Ultimately, those who travel want to save time when possible, be productive and have a pleasant experience, all while accomplishing their business goals. To understand what makes the travel experience a better one, it is important for us to understand what challenges business travelers most commonly face. Stay tuned for an upcoming post that looks at what organizations are doing to make this experience a better one for their travelers. Also, take a look back at why a better business travel experience matters so much.
Earlier this week, the GBTA Foundation released a new study, in partnership with Sabre Corporation, focused on creating a frictionless travel experience. The study surveyed business travelers across the globe and revealed the dramatic impact business travel has on employee retention, recruitment and results. Three R’s that are important to every company’s bottom line.
Satisfaction when traveling for work is highly correlated with how satisfied an employee is with their job in general. In North America, three-quarters (79 percent) of business travelers say their business travel experience impacts their overall job satisfaction at least somewhat. This is especially true among Millennials (88 percent). In Europe that number sits at 83 percent for all business travelers and 88 percent for Millennials. In the Asia Pacific region, a large majority of business travelers say their business travel experience impacts their overall job satisfaction at least somewhat across all Asia Pacific markets, ranging from 81 to 96 percent. In Latin America, the connection is even stronger with 71 percent of business travelers saying their business travel experience impacts their overall job satisfaction to a great extent.
Business travel not only influences how employees feel about their current company, it can also influence whether they take a job in the first place. Nearly three in five (59 percent) North American respondents and two-thirds (66 percent) of Latin American respondents indicate a company’s travel policy is an important factor when considering a potential new employer. The number is a bit lower in Europe with half saying a company’s travel program is an important factor when considering a potential new employer and in Asia Pacific it varies widely from country to country ranging from 31 percent in Japan to 86 percent in India.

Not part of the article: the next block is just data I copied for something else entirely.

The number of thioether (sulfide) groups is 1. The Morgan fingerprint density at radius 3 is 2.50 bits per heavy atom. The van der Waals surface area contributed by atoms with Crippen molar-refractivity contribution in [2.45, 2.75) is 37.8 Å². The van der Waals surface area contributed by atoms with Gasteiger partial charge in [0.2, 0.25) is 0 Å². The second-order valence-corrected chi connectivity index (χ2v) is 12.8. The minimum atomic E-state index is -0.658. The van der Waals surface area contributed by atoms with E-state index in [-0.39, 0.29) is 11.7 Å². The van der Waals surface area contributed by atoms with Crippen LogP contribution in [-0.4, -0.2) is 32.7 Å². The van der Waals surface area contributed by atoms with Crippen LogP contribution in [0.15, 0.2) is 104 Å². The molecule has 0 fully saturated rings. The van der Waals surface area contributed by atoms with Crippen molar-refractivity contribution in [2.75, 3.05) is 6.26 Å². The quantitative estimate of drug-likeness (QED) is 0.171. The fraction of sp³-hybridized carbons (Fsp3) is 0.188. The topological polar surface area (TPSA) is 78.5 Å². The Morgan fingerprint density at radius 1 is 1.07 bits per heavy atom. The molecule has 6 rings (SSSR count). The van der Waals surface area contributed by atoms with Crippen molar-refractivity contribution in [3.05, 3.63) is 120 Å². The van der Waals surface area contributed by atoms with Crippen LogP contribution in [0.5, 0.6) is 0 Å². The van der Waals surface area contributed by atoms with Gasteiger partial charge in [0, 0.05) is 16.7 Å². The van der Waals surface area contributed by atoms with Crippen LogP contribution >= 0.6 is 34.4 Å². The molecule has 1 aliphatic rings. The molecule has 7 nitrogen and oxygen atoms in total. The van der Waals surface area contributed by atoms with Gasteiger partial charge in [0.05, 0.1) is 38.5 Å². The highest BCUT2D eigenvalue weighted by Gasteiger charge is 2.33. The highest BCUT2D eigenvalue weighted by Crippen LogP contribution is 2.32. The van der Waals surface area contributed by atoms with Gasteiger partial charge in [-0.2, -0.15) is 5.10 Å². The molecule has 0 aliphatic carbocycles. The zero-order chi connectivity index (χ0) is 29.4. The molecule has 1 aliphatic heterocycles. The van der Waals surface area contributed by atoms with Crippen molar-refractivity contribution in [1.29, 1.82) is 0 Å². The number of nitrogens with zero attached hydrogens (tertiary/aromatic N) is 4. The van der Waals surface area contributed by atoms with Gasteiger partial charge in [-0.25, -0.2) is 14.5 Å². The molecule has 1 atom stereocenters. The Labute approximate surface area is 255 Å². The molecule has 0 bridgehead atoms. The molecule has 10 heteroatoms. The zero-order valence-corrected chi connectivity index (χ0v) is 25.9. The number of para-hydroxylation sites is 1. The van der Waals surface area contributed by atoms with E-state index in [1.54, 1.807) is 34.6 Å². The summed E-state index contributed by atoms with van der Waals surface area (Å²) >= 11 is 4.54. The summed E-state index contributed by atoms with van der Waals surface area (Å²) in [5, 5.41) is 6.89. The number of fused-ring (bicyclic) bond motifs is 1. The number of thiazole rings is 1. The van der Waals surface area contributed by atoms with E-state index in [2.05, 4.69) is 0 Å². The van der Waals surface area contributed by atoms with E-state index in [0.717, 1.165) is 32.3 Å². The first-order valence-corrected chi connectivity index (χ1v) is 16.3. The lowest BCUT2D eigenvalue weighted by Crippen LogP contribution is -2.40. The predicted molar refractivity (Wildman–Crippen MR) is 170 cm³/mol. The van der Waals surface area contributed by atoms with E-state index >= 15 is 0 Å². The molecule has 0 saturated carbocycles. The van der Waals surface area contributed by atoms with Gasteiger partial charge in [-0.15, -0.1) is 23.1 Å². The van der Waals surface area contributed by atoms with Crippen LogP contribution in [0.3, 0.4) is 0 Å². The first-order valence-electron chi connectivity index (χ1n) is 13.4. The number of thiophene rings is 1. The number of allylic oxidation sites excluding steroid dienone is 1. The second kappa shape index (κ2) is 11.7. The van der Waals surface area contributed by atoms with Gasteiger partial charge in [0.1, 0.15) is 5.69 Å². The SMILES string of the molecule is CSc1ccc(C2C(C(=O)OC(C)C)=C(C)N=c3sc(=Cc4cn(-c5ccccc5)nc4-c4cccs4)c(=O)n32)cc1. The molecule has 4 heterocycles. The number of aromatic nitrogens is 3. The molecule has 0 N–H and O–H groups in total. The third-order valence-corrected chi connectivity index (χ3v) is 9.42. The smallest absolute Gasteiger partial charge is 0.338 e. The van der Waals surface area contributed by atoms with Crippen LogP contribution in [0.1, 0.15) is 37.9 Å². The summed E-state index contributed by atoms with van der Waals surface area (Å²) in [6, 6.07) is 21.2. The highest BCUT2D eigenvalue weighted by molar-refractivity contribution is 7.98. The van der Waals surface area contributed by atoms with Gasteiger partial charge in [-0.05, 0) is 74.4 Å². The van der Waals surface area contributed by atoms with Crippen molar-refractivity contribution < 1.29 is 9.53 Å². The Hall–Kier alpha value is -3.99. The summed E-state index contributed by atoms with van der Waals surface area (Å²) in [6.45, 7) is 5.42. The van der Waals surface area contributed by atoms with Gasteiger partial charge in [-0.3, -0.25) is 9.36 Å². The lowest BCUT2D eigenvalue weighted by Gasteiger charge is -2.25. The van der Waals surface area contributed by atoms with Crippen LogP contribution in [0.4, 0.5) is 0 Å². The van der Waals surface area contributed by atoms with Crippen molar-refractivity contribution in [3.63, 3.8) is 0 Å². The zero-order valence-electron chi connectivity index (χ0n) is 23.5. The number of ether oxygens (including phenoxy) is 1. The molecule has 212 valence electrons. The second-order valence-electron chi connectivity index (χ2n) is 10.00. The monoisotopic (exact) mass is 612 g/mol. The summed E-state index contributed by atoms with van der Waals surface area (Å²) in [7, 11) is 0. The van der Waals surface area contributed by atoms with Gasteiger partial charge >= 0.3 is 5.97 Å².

An overwhelming majority (95 percent) of business travelers in Latin America say the quality of their business travel experience impacts their business results at least somewhat. The numbers are pretty similar no matter where you go in the world. In North America it is 84 percent, in Europe it is 83 percent and the vast majority of Asia Pacific travelers say the quality of their business travel experience impacts their business results at least somewhat as well, ranging from 81 to 96 percent depending on the country.
What does this all mean for the travel manager? Traveler well-being initiatives and other policies and processes that not only have cost in mind, but the traveler’s well-being, will go a long way to help employee retention. Keep an organization’s culture and business goals in mind while setting policies that help the traveler achieve their business goals when traveling. Policies should both support the organization’s overall goals and also enable employees to be the most productive and efficient they can be while traveling for work.
Europe – Monday, November 6 at 9am ET
Asia Pacific – Wednesday, November 15 at 6am ET
Latin America – Wednesday, November 15 at 9am ET (presented in Spanish)
The Americas – Wednesday, November 15 at 2pm ET
In 2016, there were 522 million business trips taken in the United States. So what should you do when one of your employees decides to extend one of these into a bleisure trip? If they have decided to take a long weekend to enjoy the sights after their meeting is over, it is now up to you to communicate your company’s policy on bleisure travel to them.
As seen in previous posts on the profile of a bleisure traveler and the factors in bleisure travel hotel choice, bleisure travelers are a diverse group of people who continue their stay after a business trip. Thirty-six percent of U.S-based business travelers have done this at least once, so it is important to be prepared when one of your company’s employees decides to take a bleisure trip.
According to GBTA’s study in partnership with Hilton, there are a variety of ways in which companies can improve their employee’s travel experience while aligning bleisure travel with their own goals. Here are four ways you can make the most out of a bleisure trip, both improving the traveler experience and ensuring bleisure travel remains aligned with company goals:
There’s a good chance your employee will bring someone with them, as around 44 percent of business travelers take someone along on the leisure portion of their trip. They may spend more on their flight or hotels in order to make their guests more comfortable, and your company will need to set a precedent for dealing with these potential costs. If you don’t already have rules about this in place, it may be a good idea to add them to your travel policy.
Although your employee has access to the company’s security protection, their family probably does not. Make sure your employees are aware of what is covered by the company and advise them to consider purchasing insurance for their family.